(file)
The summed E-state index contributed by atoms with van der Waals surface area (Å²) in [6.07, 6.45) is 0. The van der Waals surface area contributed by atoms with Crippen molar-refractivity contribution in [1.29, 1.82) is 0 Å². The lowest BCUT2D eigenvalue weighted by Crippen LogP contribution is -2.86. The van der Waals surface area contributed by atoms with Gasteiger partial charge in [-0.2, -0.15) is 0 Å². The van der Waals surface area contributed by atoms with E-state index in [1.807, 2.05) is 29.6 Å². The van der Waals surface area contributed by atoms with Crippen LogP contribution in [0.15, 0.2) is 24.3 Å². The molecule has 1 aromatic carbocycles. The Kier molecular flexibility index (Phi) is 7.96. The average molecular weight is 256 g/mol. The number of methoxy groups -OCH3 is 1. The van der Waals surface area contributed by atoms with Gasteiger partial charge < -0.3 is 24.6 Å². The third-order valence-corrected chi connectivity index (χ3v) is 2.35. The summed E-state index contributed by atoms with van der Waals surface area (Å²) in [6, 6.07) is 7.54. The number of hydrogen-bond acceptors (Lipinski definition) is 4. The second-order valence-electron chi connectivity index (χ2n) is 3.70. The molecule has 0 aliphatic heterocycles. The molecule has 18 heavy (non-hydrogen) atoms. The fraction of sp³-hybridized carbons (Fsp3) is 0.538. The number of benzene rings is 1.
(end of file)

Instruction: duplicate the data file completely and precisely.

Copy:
The summed E-state index contributed by atoms with van der Waals surface area (Å²) in [6.07, 6.45) is 0. The van der Waals surface area contributed by atoms with Crippen molar-refractivity contribution in [1.29, 1.82) is 0 Å². The lowest BCUT2D eigenvalue weighted by Crippen LogP contribution is -2.86. The van der Waals surface area contributed by atoms with Gasteiger partial charge in [-0.2, -0.15) is 0 Å². The van der Waals surface area contributed by atoms with E-state index in [1.807, 2.05) is 29.6 Å². The van der Waals surface area contributed by atoms with Crippen LogP contribution in [0.15, 0.2) is 24.3 Å². The molecule has 1 aromatic carbocycles. The Kier molecular flexibility index (Phi) is 7.96. The average molecular weight is 256 g/mol. The number of methoxy groups -OCH3 is 1. The van der Waals surface area contributed by atoms with Gasteiger partial charge < -0.3 is 24.6 Å². The third-order valence-corrected chi connectivity index (χ3v) is 2.35. The summed E-state index contributed by atoms with van der Waals surface area (Å²) in [6, 6.07) is 7.54. The number of hydrogen-bond acceptors (Lipinski definition) is 4. The second-order valence-electron chi connectivity index (χ2n) is 3.70. The molecule has 0 aliphatic heterocycles. The molecule has 18 heavy (non-hydrogen) atoms. The fraction of sp³-hybridized carbons (Fsp3) is 0.538. The number of benzene rings is 1.